Since the mid-1990s, Executive Coaching has developed into a more independent discipline and professional associations such as the International Coach Federation have helped develop a set of training standards for Executive Coaches.

Executive Coaching refers to the activity of Executive Coaches in developing the abilities of a person undertaking Executive Coaching in a work context. Executive Coaching tends to focus on an existing problem (from which to move away) or a specific outcome that the individual wishes to achieve (move towards). In both cases, the Executive Coach aims to stimulate the person undertaking Executive Coaching to uncover innate knowledge so they can achieve a sustainable result. Executive Coaches will normally check that the specific learning can be successfully re-applied by the person undertaking Executive Coaching, to deal with other problems in the future. The structure and methodologies of Executive Coaching are very numerous with one unifying feature, Executive Coaching approaches are predominantly facilitating in style; that is to say that the Executive Coach is mainly asking questions and challenging the person undertaking Executive Coaching to learn from their own resources. The Executive Coaching process is underpinned by established trust in the person undertaking the Executive Coaching. Executive Coaching is differentiated from therapeutic and counselling disciplines in that the problems and outcomes have contexts which are important in the present and with aims for the future - these do not have emotional aetiology, or baggage, from the past - in other words, the person undertaking the Executive Coaching has the resources they need to make reasoned progress at the time that they seek Executive Coaching.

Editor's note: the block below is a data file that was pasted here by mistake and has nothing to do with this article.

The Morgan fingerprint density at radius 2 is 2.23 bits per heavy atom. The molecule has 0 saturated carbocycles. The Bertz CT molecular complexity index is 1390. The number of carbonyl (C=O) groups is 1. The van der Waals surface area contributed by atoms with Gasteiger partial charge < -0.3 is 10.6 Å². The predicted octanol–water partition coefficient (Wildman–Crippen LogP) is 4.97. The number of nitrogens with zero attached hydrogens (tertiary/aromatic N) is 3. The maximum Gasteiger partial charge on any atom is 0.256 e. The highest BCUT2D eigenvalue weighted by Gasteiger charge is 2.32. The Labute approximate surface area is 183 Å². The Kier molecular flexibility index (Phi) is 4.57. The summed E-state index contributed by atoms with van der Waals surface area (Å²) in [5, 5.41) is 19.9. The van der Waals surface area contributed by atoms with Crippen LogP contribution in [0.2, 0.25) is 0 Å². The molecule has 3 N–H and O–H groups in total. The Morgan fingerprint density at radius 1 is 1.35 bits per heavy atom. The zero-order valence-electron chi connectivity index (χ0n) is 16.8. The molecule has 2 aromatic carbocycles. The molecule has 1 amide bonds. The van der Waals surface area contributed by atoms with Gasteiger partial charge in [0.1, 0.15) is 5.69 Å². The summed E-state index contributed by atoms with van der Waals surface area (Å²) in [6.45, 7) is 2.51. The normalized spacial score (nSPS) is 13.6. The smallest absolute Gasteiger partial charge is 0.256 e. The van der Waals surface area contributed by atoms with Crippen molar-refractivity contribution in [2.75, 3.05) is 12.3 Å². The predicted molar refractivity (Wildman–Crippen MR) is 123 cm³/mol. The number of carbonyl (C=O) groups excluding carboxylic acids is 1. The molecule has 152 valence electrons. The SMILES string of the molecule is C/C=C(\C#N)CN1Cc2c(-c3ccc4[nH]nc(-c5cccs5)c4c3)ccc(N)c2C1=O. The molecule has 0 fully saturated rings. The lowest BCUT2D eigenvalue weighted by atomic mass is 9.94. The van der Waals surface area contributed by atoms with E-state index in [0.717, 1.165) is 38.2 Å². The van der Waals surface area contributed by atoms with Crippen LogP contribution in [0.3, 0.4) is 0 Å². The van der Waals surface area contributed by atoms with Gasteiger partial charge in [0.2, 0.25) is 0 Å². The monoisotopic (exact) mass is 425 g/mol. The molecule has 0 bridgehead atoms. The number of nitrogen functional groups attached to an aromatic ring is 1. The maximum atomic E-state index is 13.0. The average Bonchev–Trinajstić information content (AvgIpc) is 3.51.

In the actual practice of Executive Coaching there are times when Executive Coaches may find that a person undertaking Executive Coaching is so unfamiliar, inexperienced or ignorant of an area (that needs sharp focus in order for them to achieve their stated aim), that Executive Coaches will need to impart knowledge and examples to the person undertaking Executive Coaching, before again returning to the facilitation style.